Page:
Wisdom of Nym: Sorting through Final Fantasy XIV’s current balance state

    
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Kershadow

So right now, some jobs in Final Fantasy XIV are performing better than others. In other news, water retains its moisturizing properties. Early reports regarding the sun moving from east to west remain unconfirmed.

Honestly, part of me is tempted to just leave any and all analysis of the game’s current balance state right there because the reality is that this is not only not unusual but also not particularly interesting in and of itself. And a lot of the issues that people have with the balance of the game at the moment involves misunderstanding some of the most basic issues of how balance in FFXIV – or any online game – really works.

Still, this is something that deserves a bit more discussion. So let’s talk about those balance issue and the way that balance works on a while with games. And let’s start that with a little bit of relevant discussion about how balance works in other games, beginning with FFXIV’s obvious antecedent, Final Fantasy XI.

If you’ve never played FFXI before, you probably are (understandably) not terribly familiar with how the game manages balance. In broad strokes, the designers have explained that they balance jobs primarily by their expected overall utility. So, for example, Red Mage is balanced around the fact that it can heal, raise, and debuff, and it has reasonable weapon skills, and so forth. It can do almost everything, and it is balanced accordingly.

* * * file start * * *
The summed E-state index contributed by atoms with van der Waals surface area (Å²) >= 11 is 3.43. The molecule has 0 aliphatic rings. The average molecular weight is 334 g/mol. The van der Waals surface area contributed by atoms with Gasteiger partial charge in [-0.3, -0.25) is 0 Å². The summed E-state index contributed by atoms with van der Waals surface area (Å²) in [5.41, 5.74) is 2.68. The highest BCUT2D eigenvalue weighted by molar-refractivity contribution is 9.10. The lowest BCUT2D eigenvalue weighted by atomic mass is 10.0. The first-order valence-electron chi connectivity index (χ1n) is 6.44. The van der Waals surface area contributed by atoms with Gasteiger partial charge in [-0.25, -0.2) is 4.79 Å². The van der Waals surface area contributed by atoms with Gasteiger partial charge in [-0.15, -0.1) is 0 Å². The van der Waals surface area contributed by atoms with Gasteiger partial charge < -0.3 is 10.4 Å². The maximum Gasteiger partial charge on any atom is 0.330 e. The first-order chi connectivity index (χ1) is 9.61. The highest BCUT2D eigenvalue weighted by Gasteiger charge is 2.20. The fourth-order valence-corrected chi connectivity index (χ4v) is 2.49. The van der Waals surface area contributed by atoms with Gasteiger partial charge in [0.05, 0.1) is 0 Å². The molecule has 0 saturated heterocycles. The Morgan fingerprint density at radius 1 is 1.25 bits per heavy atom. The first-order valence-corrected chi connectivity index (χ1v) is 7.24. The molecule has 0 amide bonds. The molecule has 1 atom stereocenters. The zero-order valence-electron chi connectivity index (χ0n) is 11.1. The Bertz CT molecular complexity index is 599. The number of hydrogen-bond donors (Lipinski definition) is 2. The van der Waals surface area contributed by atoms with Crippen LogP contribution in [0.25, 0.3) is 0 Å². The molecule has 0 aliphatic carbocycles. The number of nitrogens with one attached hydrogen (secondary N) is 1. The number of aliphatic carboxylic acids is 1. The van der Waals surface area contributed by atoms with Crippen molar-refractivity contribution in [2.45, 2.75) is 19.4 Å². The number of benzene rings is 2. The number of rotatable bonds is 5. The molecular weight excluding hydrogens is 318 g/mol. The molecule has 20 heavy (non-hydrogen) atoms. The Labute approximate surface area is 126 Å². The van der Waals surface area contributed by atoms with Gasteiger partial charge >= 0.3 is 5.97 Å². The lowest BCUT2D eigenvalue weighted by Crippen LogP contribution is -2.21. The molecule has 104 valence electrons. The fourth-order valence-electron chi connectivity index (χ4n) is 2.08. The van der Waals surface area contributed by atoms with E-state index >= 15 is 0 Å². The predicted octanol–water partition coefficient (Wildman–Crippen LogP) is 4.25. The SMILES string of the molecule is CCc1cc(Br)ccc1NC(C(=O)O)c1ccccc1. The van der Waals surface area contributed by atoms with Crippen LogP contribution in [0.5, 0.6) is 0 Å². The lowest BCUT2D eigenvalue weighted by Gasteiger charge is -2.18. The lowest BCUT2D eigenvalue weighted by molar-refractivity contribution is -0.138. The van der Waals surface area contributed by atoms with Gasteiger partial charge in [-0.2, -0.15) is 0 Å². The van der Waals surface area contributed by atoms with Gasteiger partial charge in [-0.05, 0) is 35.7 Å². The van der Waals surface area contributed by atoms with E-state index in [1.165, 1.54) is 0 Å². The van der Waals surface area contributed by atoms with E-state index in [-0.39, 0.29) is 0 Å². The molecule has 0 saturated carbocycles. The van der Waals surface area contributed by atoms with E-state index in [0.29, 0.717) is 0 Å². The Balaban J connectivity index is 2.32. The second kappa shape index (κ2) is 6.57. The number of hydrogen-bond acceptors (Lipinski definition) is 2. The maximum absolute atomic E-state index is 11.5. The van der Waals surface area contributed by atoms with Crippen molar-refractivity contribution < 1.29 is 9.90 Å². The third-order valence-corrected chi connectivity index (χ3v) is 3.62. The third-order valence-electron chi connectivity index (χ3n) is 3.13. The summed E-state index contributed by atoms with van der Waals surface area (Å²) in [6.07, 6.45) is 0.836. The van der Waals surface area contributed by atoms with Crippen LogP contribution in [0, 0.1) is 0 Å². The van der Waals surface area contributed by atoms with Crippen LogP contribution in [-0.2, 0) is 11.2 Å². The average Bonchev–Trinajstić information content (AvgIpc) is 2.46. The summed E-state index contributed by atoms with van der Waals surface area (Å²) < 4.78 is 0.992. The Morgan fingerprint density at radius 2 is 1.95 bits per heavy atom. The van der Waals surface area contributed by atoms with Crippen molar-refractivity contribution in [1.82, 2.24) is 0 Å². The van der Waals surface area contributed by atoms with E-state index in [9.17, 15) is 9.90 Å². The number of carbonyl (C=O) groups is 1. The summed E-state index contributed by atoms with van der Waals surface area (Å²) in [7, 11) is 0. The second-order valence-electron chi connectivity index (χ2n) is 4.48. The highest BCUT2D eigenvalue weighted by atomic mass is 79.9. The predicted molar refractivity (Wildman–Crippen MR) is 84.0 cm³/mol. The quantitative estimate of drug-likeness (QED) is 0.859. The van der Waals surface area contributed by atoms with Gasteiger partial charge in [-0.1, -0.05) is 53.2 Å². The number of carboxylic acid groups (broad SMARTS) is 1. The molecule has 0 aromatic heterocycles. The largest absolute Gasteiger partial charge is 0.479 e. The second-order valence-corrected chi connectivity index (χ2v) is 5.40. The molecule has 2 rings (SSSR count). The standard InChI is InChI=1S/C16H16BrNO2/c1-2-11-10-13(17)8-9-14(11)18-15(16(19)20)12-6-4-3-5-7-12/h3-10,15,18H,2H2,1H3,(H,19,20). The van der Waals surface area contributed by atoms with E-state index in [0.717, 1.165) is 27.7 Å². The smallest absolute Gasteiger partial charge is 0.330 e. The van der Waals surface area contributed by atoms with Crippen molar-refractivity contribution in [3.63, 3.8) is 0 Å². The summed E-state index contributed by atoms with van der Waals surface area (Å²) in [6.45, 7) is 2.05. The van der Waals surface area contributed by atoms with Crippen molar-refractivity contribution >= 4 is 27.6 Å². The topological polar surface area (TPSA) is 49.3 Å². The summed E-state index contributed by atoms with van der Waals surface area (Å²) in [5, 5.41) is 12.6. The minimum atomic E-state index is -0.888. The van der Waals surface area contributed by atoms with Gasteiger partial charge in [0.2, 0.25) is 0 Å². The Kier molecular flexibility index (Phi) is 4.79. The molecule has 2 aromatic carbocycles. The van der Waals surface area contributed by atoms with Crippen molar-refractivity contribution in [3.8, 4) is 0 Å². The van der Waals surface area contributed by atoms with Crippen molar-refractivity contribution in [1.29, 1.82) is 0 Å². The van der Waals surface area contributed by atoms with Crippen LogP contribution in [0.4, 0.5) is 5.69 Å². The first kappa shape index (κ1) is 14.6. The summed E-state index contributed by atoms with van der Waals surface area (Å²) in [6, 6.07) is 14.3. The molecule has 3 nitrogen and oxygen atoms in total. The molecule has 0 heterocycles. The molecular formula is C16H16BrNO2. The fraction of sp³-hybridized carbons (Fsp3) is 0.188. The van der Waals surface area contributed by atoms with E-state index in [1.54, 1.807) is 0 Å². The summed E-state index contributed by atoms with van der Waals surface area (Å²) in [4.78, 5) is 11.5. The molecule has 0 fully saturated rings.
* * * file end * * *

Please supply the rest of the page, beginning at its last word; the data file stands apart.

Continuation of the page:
The problem, of course, is that this balance still leads to issues. The thing is that while Red Mage can do a lot of different things, it can’t actually do many of them very well. It makes a lot of sense to keep all of the various elements in place for the job, but the fact remains that most of the things that Red Mage can do aren’t actually useful most of the time. In fact, many people have noted that Red Mage might be able to do more things at once than Blue Mage, in practical terms, Blue Mage can do everything Red Mage can and usually better.

If you play Red Mage, this feels kind of bad. You might be aware of the reasons behind it, but it still isn’t exactly pleasant to realize that because of potential abilities that rarely roll over into actual, you wind up being pretty underpowered. At the same time, it’s not like there’s an easy or straightforward answer; if you asked most Red Mage players if they would trade all of their heals for more damage, I don’t think many would answer in the affirmative. In fact, most Red Mage commentary that I’ve seen basically boils down to “I should be just as capable as I am now but also way more damaging.”

I'm thinking it over.

The reality of balance in any MMO means some character options are going to be better than others. And with that out of the way, let’s talk a little about balance issues in FFXIV because there are some complaints people have raised that are legitimate… and a lot of them that really, really aren’t, starting with that basic misunderstanding.

For example, one of the things that I’ve seen people complain about is the way that Endwalker has standardized cooldown windows. Everything is on a 60s or 120s cooldown, usually with bigger party-wide cooldowns on 120s which means that every two minutes is a big burst window for the party as a whole. The result is that burst is definitely strong, lack of burst can be an issue, and it can make jobs that are much more about sustained damage rather than burst cycles feel worse.